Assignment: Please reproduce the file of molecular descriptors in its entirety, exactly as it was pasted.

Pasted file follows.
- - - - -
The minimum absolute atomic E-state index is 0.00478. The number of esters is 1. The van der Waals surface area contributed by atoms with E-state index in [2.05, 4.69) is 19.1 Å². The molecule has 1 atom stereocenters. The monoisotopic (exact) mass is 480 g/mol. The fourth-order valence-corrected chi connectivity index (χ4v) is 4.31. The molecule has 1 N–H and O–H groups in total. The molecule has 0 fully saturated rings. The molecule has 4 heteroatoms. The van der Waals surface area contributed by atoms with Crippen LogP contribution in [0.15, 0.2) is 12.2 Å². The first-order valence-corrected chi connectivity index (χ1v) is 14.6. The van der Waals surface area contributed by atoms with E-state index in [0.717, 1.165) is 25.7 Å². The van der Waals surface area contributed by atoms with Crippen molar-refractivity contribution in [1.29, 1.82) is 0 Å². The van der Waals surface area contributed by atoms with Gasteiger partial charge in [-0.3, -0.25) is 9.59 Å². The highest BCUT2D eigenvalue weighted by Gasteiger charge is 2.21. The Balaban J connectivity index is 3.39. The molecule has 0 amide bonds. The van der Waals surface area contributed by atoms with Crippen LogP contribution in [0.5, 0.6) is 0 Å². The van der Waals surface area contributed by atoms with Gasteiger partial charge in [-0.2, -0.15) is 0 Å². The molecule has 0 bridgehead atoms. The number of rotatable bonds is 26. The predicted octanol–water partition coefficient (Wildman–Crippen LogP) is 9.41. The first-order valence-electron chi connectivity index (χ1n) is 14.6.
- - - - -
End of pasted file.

The minimum absolute atomic E-state index is 0.00478. The number of esters is 1. The van der Waals surface area contributed by atoms with E-state index in [2.05, 4.69) is 19.1 Å². The molecule has 1 atom stereocenters. The monoisotopic (exact) mass is 480 g/mol. The fourth-order valence-corrected chi connectivity index (χ4v) is 4.31. The molecule has 1 N–H and O–H groups in total. The molecule has 0 fully saturated rings. The molecule has 4 heteroatoms. The van der Waals surface area contributed by atoms with Crippen LogP contribution in [0.15, 0.2) is 12.2 Å². The first-order valence-corrected chi connectivity index (χ1v) is 14.6. The van der Waals surface area contributed by atoms with E-state index in [0.717, 1.165) is 25.7 Å². The van der Waals surface area contributed by atoms with Crippen molar-refractivity contribution in [1.29, 1.82) is 0 Å². The van der Waals surface area contributed by atoms with Gasteiger partial charge in [-0.3, -0.25) is 9.59 Å². The highest BCUT2D eigenvalue weighted by Gasteiger charge is 2.21. The Balaban J connectivity index is 3.39. The molecule has 0 amide bonds. The van der Waals surface area contributed by atoms with Crippen LogP contribution in [0.5, 0.6) is 0 Å². The van der Waals surface area contributed by atoms with Gasteiger partial charge in [-0.2, -0.15) is 0 Å². The molecule has 0 bridgehead atoms. The number of rotatable bonds is 26. The predicted octanol–water partition coefficient (Wildman–Crippen LogP) is 9.41. The first-order valence-electron chi connectivity index (χ1n) is 14.6.